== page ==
Here are two small references from the American Council on Exercise, but the site is full of research and suggestions based on the problems caused by sedentary lifestyles, with excessive television time being repeatedly cited as a major factor.

Small Steps to Increase Physical Activity

Couch Potatoes Arise! (pdf)

This study from the Bureau of Labor Statistics suggests that people view almost 3 hours of TV per day on average (the total may be up to 5 hours per day depending on age). 15 minutes of exercise, per one hour TV programming as suggested above, would result in 45 minutes per day, 16,400 minutes per year, or roughly 23 hours of extra exercise per month (or 38 hours per month for certain age groups). 

Worth reading:
Summary: benefit of 2-3 minute exercise 'snacks' (short routines)

"Can America’s Top Sedentary Activity be Made More Active?: Physical Activity and Leisure-time Study"


Note: This is a long, fact filled disertation I only skipped through. Lots of interesting tidbits.


Excerpts: "These findings suggest that TV commercial walking may be a strategy that assists in increasing physical activity and potentially affecting dietary intake, creating prevention of weight gain in sedentary adults...this study highlights that PA (physical activity) can be successfully incorporated into traditionally sedentary TV watching habits. Exercise performed in short bouts during commercial breaks can result in similar increases in PA as exercise performed in traditionally advocated longer bouts."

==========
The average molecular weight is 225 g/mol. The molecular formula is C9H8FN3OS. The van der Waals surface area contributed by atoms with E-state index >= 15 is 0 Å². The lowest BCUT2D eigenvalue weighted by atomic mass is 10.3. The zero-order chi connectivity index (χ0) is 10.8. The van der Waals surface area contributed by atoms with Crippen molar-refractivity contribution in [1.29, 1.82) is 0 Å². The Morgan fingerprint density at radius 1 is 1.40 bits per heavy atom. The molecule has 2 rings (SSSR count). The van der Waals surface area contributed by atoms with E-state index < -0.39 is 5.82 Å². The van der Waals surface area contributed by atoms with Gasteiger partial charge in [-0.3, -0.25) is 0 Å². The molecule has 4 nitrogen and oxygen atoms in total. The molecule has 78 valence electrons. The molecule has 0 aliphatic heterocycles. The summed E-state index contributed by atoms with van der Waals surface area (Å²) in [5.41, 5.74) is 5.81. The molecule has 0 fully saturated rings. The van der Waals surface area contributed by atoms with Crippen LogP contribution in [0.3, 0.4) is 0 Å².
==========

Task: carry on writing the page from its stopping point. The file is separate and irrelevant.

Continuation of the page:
This idea emerged from

  • An Individual

Evaluation results

11 evaluations so far

1. Can you see this idea fitting into your daily life?

Yes, I think so - 36.4%

I'm not sure - 18.2%

No, I don't think so - 45.5%

2. Do you think this idea will help people lead healthier lives?

Yes, I think so - 45.5%

I'm not sure - 27.3%

No, I don't think so - 27.3%

17 comments

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Photo of An Old Friend
Team

Hi, Burt! This is a very powerful idea! You've hit on a formidable (hidden) force. Have you considered a double pronged approach to simultaneously tackle unhealthy food marketing to children. For example, after the Institute of Medicine published its report "Food Marketing to Children and Youth: Threat or Opportunity," the Walt Disney Company and the Cartoon Network pledged to stop using their cartoon characters to advertise unhealthy food products to children.